ALBANY, N.Y. (NEWS10) – The New York State Department of Health (NYSDOH) announced Tuesday two new web pages have been created to provide New Yorkers with information on monkeypox and pediatric hepatitis. The new sites include the status of each public health investigation in New York State as well as information on symptoms, transmission, and trustworthy resources from national and global health authorities.

“As we investigate suspected cases of monkeypox and pediatric hepatitis, we will continue to communicate openly with New Yorkers and New York providers,” said State Health Commissioner Dr. Mary T. Bassett. “This means sharing accessible, digestible public information. While the current risk to the general public is low, these new web pages will help New Yorkers remain alert and vigilant. I encourage all New Yorkers and our local public health partners to use these resources to stay educated about these emerging public health issues.”

On May 20, NYSDOH, working with the New York City Department of Health and Mental Hygiene (NYCDOHMH), announced the investigation of two suspected cases of monkeypox in New York State. Early testing at NYCDOHMH’s Public Health Lab ruled out one of the cases. NYSDOH alerted New York healthcare providers so they have information regarding reporting and initial case testing – which can be performed at NYSDOH’s Wadsworth Center Laboratory – should any of their patients show symptoms consistent with monkeypox.

Monkeypox is a rare viral illness that does not usually cause serious illness but can result in hospitalization or death. New Yorkers who experience symptoms consistent with monkeypox, such as characteristic rashes or lesions, should contact their health care provider for a risk assessment. This includes anyone who traveled to countries where monkeypox cases have been reported or who has had contact with someone who has a similar rash or received a diagnosis of suspected or confirmed monkeypox.

Symptoms of monkeypox include:

  • A flu-like illness
  • Swelling of the lymph nodes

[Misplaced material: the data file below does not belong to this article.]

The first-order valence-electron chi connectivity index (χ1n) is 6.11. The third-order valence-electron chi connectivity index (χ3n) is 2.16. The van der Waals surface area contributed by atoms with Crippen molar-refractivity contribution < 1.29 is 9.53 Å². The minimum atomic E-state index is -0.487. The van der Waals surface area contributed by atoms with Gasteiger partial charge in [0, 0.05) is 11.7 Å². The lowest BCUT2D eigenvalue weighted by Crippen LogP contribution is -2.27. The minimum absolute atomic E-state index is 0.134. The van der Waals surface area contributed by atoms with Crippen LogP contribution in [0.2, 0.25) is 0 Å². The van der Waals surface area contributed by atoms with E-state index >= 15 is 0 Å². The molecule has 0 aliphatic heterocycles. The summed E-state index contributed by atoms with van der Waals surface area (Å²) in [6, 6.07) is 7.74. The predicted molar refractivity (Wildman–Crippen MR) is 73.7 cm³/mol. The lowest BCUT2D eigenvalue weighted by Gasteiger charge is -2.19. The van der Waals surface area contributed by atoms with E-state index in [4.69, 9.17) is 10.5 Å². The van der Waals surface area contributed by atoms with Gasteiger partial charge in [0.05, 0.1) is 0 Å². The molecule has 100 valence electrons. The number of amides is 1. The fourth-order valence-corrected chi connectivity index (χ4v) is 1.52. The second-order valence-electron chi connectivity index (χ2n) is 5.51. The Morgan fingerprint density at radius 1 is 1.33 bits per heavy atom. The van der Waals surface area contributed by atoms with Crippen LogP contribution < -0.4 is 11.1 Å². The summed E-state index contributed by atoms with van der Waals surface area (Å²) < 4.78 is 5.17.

• A rash or lesion on the face and body

On April 21, the Centers for Disease Control and Prevention (CDC) issued a nationwide health alert to notify clinicians and public health authorities about a cluster of children identified with hepatitis and adenovirus infection, advising all doctors to be on the lookout for symptoms and to report any suspected cases of hepatitis of unknown origin to their local and state health departments.

NYSDOH, working with local and federal public health authorities including the CDC, has been investigating cases of pediatric hepatitis to determine if any may be related to the illness that has been reported in Europe and the United States. According to CDC, symptoms of liver inflammation, which parents and guardians should be aware of, include the following.

Symptoms of pediatric hepatitis:

  • Fever
  • Fatigue
  • Loss of Appetite
  • Nausea or vomiting
  • Abdominal pain
  • Dark urine
  • Light-colored stools
  • Joint pain
  • Jaundice (yellowing of the skin)

The NYSDOH says parents and guardians should keep children up-to-date with all of their vaccinations, including the COVID-19 vaccine. New Yorkers can also help children take everyday actions to help prevent disease, including washing hands often, avoiding people who are sick, covering coughs and sneezes, and teaching children to avoid touching their eyes, nose, or mouth.

NYSDOH encouraged New Yorkers, providers, and local and community-based public health partners to stay educated on these public health issues so they can best protect themselves, their communities, and the patients they care for. New Yorkers can learn more about monkeypox or pediatric hepatitis on the two new, dedicated NYSDOH websites.